Mar 09,2007 00:00
Ouch. Feb. 27 was one of those days when a pinched nerve would have felt like a relief compared with the pain felt by millions of investors. In just a few hours of trading, hundreds of billions of dollars vanished.
Stock market tantrums, like the one we recently experienced, are painful, but they feel even more excruciating because of the way we're hard-wired. We tend to dismiss our financial successes, while we let our setbacks gnaw at us. If you win $5,000 after spending an all-nighter in a smoke-filled casino, but you misplace your wallet that contained $200, you're going to fixate on the lost cash. The same thing happens on those days when the closing bell on the New York Stock Exchange sounds like it's playing a funeral dirge.
When the markets are doing their occasional rendition of "Nightmare on Elm Street," however, it's not the crazed man wielding the ax who should be feared. The worst enemy is more likely to be the folks, horrified at their losses, who are tempted to hit the panic button. During times like this, you want to make sure you don't sabotage your own portfolio. Here are ways to do just that:
- Don't overreact. So your investment accounts probably lost a pint of blood recently. Please keep things in perspective. Suppose, for instance, that your 401(k) and Individual Retirement Account slipped a few thousand dollars in value. Do you think that you're going to remember this February blip when you're ready to retire? Actually, you're probably as likely to remember it as you are to recall what you had for dinner on Feb. 27. Do you really think this setback is going to set back your retirement plans? Hardly.
During times like this, what people often forget is that market swoons can benefit diligent savers. Unless you're already retired, most people should be stashing away money regularly. Those investors will be rewarded when they deposit money into their accounts when mutual funds and stocks have shrunk a dress size or two. When that happens, your new money will stretch further. For instance, recently, I wrote a check for $1,500 for an index fund in my SEP-IRA. With that money, I bought 73 shares that were priced at $20.31 each. In the weeks leading up to April 17, which is when 2006 SEP-IRA contributions are due, I will invest more money in this mutual fund. After the recent Wall Street hit, the shares are priced at $19.53 apiece. So is this such a bad thing? Heck no. I'd rather dump money into mutual funds when they are cheaper. Of course, I want my mutual funds to do well, but my timeline is still many years away.
Rather than adopt this long-term approach, too many investors become paralyzed about whether now is the time to liberate their money or pour more money into the market. You won't have to deal with this unnecessary anxiety, though, if you practice dollar cost averaging. This is what anybody with a 401(k) or 403(b) plan already does. Money is automatically taken out of your paycheck regardless of whether the financial stars are aligned. You can invest the same way with Individual Retirement Accounts or any other savings regimen by having the money automatically directed to these accounts either monthly or quarterly.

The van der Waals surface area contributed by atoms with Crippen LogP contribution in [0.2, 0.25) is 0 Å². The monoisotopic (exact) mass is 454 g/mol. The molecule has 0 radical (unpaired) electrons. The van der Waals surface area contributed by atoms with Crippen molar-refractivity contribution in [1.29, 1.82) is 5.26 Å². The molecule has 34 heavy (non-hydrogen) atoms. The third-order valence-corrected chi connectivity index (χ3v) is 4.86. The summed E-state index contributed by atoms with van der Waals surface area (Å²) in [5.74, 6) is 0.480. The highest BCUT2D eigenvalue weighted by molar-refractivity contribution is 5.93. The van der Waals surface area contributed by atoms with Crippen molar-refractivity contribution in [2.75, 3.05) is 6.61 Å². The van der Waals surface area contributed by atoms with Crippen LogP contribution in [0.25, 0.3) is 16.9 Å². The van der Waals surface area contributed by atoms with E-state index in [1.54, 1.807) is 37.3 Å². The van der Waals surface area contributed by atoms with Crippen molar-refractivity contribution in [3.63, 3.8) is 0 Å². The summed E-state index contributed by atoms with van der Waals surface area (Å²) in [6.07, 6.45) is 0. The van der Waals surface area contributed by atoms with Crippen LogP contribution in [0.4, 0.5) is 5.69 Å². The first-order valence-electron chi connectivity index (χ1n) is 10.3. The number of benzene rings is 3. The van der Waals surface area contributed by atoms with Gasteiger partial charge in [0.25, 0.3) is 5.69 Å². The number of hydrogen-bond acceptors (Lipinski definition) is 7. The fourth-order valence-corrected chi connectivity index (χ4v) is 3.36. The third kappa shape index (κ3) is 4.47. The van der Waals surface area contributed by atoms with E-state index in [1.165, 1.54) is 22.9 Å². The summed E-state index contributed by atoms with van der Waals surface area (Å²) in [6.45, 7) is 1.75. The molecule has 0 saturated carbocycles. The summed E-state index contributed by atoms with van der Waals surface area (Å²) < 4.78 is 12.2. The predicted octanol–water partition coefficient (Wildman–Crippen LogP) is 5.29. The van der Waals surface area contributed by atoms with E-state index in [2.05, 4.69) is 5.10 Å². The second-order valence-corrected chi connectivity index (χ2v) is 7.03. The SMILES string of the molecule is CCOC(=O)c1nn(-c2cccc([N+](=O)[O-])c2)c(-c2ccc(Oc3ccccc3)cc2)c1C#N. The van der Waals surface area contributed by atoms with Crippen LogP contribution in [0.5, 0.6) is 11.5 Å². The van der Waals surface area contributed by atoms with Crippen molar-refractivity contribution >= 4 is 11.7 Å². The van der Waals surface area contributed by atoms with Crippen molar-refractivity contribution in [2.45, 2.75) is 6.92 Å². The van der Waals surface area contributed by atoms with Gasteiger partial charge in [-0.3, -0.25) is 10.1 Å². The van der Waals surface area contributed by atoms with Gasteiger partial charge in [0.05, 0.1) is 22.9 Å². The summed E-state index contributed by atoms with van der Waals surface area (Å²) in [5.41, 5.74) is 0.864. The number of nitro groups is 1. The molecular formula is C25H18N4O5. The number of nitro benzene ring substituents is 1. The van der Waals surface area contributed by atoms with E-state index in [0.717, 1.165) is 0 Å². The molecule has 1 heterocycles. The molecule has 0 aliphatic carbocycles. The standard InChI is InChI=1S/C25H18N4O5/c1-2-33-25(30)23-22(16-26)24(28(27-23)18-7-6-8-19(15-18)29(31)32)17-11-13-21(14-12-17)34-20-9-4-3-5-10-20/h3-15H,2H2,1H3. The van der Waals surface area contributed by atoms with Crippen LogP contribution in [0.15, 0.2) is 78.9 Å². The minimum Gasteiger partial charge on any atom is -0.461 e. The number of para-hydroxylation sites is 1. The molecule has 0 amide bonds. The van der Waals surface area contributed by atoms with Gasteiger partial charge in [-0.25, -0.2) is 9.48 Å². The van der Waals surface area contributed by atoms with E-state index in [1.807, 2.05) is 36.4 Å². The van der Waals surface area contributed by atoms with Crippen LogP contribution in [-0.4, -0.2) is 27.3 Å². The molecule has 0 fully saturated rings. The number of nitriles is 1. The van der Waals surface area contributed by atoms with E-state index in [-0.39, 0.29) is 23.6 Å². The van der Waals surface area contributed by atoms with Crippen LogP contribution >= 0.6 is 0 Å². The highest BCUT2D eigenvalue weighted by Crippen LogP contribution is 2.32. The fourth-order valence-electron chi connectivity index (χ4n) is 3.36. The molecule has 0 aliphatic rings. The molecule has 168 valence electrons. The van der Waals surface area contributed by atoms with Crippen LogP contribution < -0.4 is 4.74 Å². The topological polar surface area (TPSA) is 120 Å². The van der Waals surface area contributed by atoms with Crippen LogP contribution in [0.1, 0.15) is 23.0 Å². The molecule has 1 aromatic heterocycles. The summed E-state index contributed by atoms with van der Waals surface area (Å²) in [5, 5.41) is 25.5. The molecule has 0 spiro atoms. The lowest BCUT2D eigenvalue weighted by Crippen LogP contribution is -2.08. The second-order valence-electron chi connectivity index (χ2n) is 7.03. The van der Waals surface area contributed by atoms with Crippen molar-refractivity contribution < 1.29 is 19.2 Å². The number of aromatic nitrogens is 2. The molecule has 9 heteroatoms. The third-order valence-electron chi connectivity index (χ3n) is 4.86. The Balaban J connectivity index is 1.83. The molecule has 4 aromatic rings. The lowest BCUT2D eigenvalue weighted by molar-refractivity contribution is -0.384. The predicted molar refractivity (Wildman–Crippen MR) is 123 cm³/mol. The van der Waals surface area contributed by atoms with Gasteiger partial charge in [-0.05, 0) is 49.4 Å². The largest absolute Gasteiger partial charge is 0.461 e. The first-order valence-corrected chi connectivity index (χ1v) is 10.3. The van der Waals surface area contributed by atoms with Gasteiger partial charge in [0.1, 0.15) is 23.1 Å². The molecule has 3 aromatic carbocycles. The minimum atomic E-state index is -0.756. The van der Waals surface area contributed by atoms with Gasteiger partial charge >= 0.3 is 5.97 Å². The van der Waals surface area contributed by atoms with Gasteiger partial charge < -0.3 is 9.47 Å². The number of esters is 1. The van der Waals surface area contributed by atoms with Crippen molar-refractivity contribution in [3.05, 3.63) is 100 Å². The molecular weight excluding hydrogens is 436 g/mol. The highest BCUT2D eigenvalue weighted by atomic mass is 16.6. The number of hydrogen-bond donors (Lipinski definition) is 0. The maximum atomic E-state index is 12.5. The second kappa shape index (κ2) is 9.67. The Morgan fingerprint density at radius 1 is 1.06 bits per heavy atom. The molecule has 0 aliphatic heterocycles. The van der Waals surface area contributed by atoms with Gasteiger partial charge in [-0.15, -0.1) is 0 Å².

- Be diversified. This advice might sound obvious to all but a simpleton, but it's ignored by millions. A diversified portfolio helps keep your nest egg from splatting during rocky times. The Feb. 27 market mowed down a wide swath of victims, from blue chips and small stocks to foreign stocks and debt to junk and corporate bonds. But some investments remained unscathed.
In my own portfolio, the index funds that contain short-term bonds and inflation protection bonds jumped in value. And anybody who owns U.S. Treasuries did just fine as Pavlovian investors rushed to the safety of government debt.
A tragic mistake that so many people make is to judge whether an individual asset class is too volatile. Sure, if you look at an emerging market stock fund by its lonesome, for instance, it will look like the kind of investment only a bungee jumper would appreciate. Do you want your retirement to hinge on a mining company in the Amazon rain forest or a home builder in Malaysia? I sure wouldn't. But that's not the sort of question you should be asking.
The best way to fortify a portfolio is to collect yin and yang investments that react differently to different market conditions. Your goal should be to put together a portfolio that will provide you with the greatest rewards for the amount of risk you're willing to face. That means you should make sure that your portfolio is roomy enough for the overseas firecrackers, as well as those staid Treasuries. The next time the market tanks, you will be happy that you rearranged the furniture.
Lynn O'Shaughnessy is the author of "The Retirement Bible" and "The Investing Bible." She can be reached at LynnOShaughnessy@cox.net.